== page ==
Favourite passages from Anne Lamott’s ‘Bird by Bird’
One of my favourite memories from the UK was reading Anne Lamott’s classic writing memoir, Bird by Bird, on a lazy afternoon in 2009 in the Borders bookstore in Cambridge. It was one of those books that writing courses love to use and extract from at every opportunity because it’s simple, instructional, insightful and poignant — the kind of book that writers would love to write. It’s why the memoir is still going strong almost 20 years since it was first published in 1994.
I never got to finish the book in Cambridge but I recently had the opportunity to revisit it — from start to finish this time — as part of my New Year’s resolution to read more in 2013. I enjoyed it as much as I did the first time around, and its nuggets of wisdom resonated with me probably even more this time after I spent the last few years trying to figure out how much I really want to write.
It’s one of those books you can get through in a single sitting, as long as you can stomach Lamott’s neurotic, somewhat exaggerated style when constantly describing her mood swings and insecurities as a writer. Much of it is absolutely spot on and laugh-out-loud funny, but I can understand if can irk some readers after a while.hn
On the other hand, it’s also a book you can pick up at any time and skip to a particular chapter if you need guidance or inspiration on a specific area or topic. It helps that the book is neatly separated into five parts of varying lengths: writing, the writing frame of mind, help along the way, publication — and other reasons to write, and the last class.
The first part, writing, is perhaps the most useful for a new writer as it gives concrete advice and tips such as using short assignments to get the ball rolling, not being afraid to write shitty first drafts and avoiding perfectionism like the plague. The chapters on character, plot dialogue and set design, among others, can also be very instructive.
Part two, the writing frame of mind, is more about developing the mentality of a writer — to be alert and looking for ideas wherever you go and whenever you can, caring about what you write, and how to deal with petty stuff like jealousy.
Part three, help along the way, gives practical tips on getting you through your project or life in general, whether it is using index cards, joining writing groups or overcome writer’s block.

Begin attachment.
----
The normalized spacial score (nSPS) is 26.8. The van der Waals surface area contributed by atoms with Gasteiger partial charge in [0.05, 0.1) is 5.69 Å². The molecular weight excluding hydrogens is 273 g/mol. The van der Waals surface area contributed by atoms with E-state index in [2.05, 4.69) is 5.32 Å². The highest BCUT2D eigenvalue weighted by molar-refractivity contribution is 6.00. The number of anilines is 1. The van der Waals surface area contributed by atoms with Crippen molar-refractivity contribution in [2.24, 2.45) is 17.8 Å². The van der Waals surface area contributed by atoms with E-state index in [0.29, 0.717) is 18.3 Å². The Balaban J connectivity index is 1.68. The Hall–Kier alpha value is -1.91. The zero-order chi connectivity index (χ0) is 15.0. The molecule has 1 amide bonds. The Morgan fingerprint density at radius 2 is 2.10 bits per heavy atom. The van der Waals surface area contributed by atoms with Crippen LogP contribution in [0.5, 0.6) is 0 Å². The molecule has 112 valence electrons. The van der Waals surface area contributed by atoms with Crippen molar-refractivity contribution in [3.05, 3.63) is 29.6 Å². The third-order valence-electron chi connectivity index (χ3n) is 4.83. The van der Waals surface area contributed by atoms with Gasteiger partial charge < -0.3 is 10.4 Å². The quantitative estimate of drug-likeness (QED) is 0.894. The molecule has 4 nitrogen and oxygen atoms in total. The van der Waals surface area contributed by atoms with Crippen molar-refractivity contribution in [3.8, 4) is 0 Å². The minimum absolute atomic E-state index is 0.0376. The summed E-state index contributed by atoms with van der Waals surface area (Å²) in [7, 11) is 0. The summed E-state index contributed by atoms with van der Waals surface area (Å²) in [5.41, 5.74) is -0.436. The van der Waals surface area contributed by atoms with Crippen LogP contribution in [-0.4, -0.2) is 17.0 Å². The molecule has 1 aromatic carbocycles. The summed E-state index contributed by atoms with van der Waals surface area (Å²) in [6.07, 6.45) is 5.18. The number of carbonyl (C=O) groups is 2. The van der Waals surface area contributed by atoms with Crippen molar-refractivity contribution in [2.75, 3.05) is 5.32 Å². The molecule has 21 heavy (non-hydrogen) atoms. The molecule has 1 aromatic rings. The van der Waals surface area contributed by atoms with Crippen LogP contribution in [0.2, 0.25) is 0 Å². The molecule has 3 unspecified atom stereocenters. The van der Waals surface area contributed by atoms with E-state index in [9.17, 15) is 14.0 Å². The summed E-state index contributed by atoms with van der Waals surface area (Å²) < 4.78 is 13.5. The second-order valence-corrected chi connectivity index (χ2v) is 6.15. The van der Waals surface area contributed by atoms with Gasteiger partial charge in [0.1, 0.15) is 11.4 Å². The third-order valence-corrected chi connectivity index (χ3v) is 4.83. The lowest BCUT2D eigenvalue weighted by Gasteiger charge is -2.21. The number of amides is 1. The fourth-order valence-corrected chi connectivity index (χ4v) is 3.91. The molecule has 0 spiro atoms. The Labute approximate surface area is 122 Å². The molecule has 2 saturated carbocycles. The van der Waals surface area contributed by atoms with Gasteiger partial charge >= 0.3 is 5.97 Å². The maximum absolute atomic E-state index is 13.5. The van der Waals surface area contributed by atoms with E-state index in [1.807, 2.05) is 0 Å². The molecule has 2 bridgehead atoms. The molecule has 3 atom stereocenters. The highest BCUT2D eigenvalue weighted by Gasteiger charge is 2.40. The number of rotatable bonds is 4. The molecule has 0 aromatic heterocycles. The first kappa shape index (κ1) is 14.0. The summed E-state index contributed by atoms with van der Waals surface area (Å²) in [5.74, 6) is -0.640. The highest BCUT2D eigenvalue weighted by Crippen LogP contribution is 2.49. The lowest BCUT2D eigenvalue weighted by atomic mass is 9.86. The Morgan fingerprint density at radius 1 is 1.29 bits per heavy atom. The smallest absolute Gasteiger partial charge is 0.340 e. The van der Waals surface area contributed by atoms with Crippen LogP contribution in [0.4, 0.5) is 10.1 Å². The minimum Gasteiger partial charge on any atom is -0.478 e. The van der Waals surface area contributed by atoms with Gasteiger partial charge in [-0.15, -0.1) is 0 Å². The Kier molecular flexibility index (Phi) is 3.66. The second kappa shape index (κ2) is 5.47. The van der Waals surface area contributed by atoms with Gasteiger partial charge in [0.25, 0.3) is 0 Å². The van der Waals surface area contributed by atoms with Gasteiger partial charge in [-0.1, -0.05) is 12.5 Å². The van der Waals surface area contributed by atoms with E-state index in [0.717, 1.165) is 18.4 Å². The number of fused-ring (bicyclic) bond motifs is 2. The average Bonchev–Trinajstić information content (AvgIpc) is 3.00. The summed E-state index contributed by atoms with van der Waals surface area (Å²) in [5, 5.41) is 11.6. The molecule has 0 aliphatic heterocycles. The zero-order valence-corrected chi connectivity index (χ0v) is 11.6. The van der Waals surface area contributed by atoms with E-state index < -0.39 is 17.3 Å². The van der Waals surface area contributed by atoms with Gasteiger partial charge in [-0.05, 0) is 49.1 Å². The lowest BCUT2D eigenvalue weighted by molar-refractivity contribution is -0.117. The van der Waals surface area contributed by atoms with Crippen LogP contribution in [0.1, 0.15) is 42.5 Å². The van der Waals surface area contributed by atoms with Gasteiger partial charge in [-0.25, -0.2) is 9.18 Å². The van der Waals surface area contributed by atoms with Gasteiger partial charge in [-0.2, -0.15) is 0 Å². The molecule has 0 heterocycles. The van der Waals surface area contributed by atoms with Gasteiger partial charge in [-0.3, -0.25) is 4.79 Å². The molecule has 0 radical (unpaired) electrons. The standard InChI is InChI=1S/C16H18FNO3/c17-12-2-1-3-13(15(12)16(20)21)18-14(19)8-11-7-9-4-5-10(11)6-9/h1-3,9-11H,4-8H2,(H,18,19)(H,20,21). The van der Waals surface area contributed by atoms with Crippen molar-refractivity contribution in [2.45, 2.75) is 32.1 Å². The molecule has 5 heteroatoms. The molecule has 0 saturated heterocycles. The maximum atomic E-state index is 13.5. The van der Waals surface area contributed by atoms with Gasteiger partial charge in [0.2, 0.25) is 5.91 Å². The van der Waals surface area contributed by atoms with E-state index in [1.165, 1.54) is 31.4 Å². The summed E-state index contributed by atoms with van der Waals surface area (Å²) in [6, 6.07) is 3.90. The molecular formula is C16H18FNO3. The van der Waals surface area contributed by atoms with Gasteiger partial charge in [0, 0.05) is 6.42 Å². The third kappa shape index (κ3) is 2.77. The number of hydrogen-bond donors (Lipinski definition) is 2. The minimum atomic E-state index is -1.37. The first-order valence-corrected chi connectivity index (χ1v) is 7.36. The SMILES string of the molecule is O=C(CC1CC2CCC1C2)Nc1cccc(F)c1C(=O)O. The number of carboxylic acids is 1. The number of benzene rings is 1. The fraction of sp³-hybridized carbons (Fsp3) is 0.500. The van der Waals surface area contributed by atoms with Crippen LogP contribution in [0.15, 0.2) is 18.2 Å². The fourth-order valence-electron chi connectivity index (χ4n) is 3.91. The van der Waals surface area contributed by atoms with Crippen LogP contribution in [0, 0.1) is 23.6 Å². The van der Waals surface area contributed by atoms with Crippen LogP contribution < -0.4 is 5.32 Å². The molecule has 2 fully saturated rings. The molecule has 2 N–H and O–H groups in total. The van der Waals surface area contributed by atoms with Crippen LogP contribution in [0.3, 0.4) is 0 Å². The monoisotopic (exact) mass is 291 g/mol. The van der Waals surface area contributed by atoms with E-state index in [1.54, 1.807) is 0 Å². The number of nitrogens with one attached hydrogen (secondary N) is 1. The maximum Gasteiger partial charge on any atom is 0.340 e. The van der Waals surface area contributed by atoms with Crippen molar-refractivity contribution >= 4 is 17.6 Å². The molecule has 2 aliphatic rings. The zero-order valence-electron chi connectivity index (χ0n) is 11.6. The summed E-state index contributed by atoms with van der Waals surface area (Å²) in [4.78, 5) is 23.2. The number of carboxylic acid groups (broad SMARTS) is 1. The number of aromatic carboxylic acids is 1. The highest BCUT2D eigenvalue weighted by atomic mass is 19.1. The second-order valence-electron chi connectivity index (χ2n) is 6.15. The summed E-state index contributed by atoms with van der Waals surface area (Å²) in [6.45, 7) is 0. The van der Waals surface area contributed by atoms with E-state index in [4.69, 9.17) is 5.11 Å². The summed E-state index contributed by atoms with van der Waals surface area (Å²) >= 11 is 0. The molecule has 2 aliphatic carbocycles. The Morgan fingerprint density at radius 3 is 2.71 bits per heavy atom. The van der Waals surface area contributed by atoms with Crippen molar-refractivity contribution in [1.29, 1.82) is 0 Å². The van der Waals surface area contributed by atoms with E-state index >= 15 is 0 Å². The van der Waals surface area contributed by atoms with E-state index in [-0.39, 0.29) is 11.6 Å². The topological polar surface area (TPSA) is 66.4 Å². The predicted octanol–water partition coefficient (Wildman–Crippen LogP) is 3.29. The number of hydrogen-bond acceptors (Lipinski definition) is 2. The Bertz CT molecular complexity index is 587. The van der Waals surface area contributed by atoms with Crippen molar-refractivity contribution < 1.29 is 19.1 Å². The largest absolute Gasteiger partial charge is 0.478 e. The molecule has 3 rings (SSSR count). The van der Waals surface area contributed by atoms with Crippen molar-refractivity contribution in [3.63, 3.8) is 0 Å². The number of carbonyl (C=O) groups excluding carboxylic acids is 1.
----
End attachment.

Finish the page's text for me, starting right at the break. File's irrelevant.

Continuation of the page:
The fourth part, publication, has a lot on the business side of the industry and probably contains the most of what writers don’t want to hear — you’ll probably never get published, and if you do, you’ll probably not sell a lot of books. Either way, there’s not much money in writing for the vast majority of us.
The final part, the last class, brings it all together and reminds us why we write and why it’s worth the hassle.
Needless to say, I love this book. It’s not only useful but is also a great read full of laughs and moments where you’ll find yourself nodding in agreement. I suppose this is what Lamott is referring to when she urges writers to connect with their readers through writing the truth. It has less concrete advice than say, Stephen King’s On Writing, one of the bibles of the genre, but it’s also a classic in its own unique way.
And now, for some of my favourite passages from the book.
On how writers’ believe what being published for the first time would be like:
I believed, before I sold my first book, that publication would be instantly and automatically gratifying, an affirming and romantic experience, a Hallmark commercial where one runs and leaps in slow motion across a meadow filled with wildflowers into the arms of acclaim and self-esteem.
They believe that if they themselves were to get something published, their lives would change instantly, dramatically, and for the better. Their self-esteem would flourish; all self-doubt would be erased like a typo. Entire paragraphs and manuscripts of disappointment and rejection and lack of faith would be wiped out by one push of a psychic delete button and replaced by a quiet, tender sense of worth and belonging. Then they could wrap the world in flame.
On what publication is really about:
But I still encourage anyone who feels at all compelled to write to do so. I just try to warn people who hope to get published that publication is not all that it is cracked up to be. But writing is. Writing has so much to give, so much to teach, so many surprises, That thing you had to force yourself to do — the actual act of writing — turns out to be the best part. It’s like discovering that while you thought you needed the tea ceremony for the caffeine, what you really needed was the tea ceremony. The act of writing turns out to be its own reward.
But the fact of publication is the acknowledgment from the community that you did your writing right. You acquire a rank that you never lose. Now you’re a published writer, and you are in that rare position of getting to make a living, such as it is, doing what you love best. That knowledge does bring you a quiet joy.